Starting on July 25, 1863, the 13th Regiment spent the first of five days bivouacked on the slopes of Pony Mountain, about two miles south of Culpeper Courthouse.
It was a time of rest and preaching by the brigade’s chaplains and soldier joinings of the churches, similar to the revivals back in the spring when they were in Fredericksburg.
“Have listened to two sermons to-day,” wrote Private Robert A. Moore of the 17th Regiment. “Our brigade is highly favored with chaplains, having one for each regiment.”
The 13th’s chaplain was Thomas Sterling West who had begun the war as a private (later first sergeant) in the Wayne Rifles.
Spartan Band diarist William H. Hill, a man of increasingly few words since the army’s defeat at Gettysburg, recorded little more about the camp on Pony Mountain than that the weather was clear and warm with only a few showers.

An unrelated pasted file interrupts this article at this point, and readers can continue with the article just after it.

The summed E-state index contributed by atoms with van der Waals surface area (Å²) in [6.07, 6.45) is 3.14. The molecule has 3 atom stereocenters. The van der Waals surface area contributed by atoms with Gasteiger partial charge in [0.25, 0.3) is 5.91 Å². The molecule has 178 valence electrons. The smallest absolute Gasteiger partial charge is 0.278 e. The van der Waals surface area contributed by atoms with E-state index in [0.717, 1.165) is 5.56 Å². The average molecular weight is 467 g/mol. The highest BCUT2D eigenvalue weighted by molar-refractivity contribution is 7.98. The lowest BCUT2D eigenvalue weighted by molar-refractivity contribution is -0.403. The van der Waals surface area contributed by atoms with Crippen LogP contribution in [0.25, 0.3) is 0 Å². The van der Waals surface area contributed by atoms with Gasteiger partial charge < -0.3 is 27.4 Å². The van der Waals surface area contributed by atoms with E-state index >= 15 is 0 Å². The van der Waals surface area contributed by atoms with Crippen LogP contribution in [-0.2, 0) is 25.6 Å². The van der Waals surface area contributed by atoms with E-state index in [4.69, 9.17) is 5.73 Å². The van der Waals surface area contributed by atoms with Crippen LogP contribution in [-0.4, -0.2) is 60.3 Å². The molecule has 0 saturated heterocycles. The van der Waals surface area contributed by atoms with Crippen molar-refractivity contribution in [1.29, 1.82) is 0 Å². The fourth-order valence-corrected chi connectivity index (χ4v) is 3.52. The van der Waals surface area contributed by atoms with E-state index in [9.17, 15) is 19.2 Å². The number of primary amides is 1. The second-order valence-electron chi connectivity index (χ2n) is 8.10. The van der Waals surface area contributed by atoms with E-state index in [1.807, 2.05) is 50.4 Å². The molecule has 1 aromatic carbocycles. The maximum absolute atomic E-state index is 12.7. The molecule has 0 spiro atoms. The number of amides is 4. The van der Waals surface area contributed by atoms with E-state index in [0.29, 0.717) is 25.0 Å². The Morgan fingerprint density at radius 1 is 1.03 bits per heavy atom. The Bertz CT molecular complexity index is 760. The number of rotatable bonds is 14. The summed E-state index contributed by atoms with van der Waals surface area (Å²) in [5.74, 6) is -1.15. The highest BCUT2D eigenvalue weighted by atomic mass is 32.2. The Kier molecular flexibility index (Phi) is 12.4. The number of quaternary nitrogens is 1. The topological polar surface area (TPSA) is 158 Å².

Moore wrote in his diary on Sunday, the 26th, that he was “elected Brev.[et] 2nd Lieut. in our Co. this evening.” The company was the Confederate Guards of Marshall County, MS. H. Grady Howell Jr.’s muster for the brigade lists Moore as a third lieutenant.
By Wednesday, the 29th, Moore reported that the “whole army” was now camped near Culpeper Courthouse and was “improving very fast indeed & will soon be in fine condition again. Is being well supplied with shoes & clothing.”
Hill recorded on Wednesday, the 29th, that the Brigade’s Masons Lodge “met this evening in a private house near camp. It is the first meeting we have made since leaving Fredericksburg.”
The 13th Regiment, meanwhile, was dispatched the next day to nearby Stevensburg for picket duty. And when the enemy was reported moving on Kelly’s Ford on the Rappahannock “in large force,” Hill wrote, preparations were made to move the brigade south to the Rapidan River.